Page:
A promise of spring in the sounds of chickadee

Chickadee on a branch

Nothing. No tracks but my own stitched into the dusting of fresh snow that fell last night, white as birch bark. No flittering shadows in the trees, not a sliver of bird song in the air.

Winter in the Lakeshore. What sun there is this time of year shines weakly, halfheartedly through the white gauze of clouds, offering not even the slightest pretense of warmth. For nearly a week temperatures in the Apostle Islands National Lakeshore have barely risen above zero. The mercury seems painted to the bottom of the thermometer. A shiver runs through me as I stomp my feet for warmth and then listen again for any sign of life. The only sound is from the bare tips of branches chattering like teeth.

At first glance nature doesn’t seem to have invested much in this. There are subtle beauties—pine branches tipped in white, the pale-blue glow of late afternoon light off the snow. But this deep into winter, you look less for beauty than for signs that spring has not been forgotten. And most often, it comes this time of year as the simple call of a chickadee.

Some 88 percent of the bird species found in the islands migrate south for the winter, but not the chickadee. Weighing just a third of an ounce, the sight of this little spark of life or even just the sliver of its song, seems nothing short of miraculous in the depth of winter’s hold.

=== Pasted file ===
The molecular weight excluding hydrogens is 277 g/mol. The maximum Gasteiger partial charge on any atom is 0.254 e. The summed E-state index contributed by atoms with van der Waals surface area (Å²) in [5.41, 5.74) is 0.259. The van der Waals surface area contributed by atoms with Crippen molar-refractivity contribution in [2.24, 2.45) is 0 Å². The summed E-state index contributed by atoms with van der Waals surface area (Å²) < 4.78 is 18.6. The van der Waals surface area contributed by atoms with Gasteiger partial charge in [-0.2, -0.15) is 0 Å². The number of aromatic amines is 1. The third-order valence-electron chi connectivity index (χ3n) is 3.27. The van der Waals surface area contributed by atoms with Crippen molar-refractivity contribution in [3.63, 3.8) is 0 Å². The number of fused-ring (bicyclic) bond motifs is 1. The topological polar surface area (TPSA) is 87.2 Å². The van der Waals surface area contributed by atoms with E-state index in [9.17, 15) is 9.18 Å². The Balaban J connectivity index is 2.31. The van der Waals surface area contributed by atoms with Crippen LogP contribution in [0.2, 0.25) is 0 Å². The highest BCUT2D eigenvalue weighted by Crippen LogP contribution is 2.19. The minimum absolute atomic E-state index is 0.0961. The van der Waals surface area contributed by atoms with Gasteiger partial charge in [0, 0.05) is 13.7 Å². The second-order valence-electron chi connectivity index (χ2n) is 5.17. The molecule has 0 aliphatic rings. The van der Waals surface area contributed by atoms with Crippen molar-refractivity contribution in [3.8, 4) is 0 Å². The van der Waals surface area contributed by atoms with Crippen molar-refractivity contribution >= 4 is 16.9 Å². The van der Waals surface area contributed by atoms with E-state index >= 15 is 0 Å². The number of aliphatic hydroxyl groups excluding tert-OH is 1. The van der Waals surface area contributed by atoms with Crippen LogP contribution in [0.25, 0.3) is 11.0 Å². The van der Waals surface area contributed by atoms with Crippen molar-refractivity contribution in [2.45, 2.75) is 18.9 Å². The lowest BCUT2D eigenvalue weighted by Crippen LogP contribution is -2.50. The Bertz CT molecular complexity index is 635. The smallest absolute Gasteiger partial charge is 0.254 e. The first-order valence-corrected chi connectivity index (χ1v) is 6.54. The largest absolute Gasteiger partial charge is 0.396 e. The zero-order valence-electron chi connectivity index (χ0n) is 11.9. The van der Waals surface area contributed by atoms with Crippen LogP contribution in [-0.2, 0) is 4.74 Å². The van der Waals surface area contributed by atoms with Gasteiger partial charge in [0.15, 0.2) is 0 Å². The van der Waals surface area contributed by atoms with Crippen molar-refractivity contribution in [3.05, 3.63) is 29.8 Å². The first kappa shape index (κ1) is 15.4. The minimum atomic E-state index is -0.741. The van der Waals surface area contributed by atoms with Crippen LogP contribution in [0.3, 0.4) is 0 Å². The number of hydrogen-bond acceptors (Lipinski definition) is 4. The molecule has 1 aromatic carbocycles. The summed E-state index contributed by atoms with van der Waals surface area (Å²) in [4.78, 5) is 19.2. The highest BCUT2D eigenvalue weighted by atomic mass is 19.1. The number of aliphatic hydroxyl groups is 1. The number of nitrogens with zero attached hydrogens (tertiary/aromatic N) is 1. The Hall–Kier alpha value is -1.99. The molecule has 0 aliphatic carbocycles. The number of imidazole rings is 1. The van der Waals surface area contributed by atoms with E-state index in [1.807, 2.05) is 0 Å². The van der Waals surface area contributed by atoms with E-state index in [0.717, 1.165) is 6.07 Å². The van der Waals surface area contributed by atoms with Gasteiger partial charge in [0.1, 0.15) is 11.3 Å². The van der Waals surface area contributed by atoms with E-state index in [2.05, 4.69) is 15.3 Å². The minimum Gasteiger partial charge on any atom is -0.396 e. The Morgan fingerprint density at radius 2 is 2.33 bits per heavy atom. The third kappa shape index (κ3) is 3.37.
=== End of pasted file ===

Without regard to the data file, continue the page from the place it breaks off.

To keep their internal furnace stoked, chickadees eat twice as much food in winter as in summer. They feed almost constantly during daylight to accumulate a layer of fat that will burn slowly through the cold night. They also have 30 percent more feathers in the winter and can fluff them up, trapping a layer of warm air.

When it gets very cold, chickadees lower themselves into a kind of controlled hypothermic state, dropping their body temperatures as much as 20 degrees below the normal 104, thereby slowing energy consumption. With any hint of warmth, chickadees emerge from their sheltered caverns of thick brush, chirping softly and eating, always eating.

I cross a small creek. Bending down, I shovel the snow off the surface and tap the ice with my mittened hand, imagining a painted turtle somewhere beneath it half-hearing the thud as it waits patiently for spring. But still there is no movement, no sound. Only silence.

But then, just as I start to turn back towards home I hear it: the soft, two-toned whistle of chickadees. As I search for them, I see a downy woodpecker spiraling up a birch tree, its blaze of reds as sharp as a tongue of flame. On the ground, I notice rabbit tracks where moments ago I had seen only unbroken snow.

These slight signs of life make it possible to believe in spring again. They help me appreciate the beauty of what is left of winter and remind me that the cold won’t last forever. Each track, each snippet of bird song, each frozen seed-pod, is an affirmation of life, a defiance to the cold, a promise.

Take heart, they seem to say. Spring will come again. Even on the coldest day, it is written in the song of a chickadee.

Jeff Rennicke, Executive Director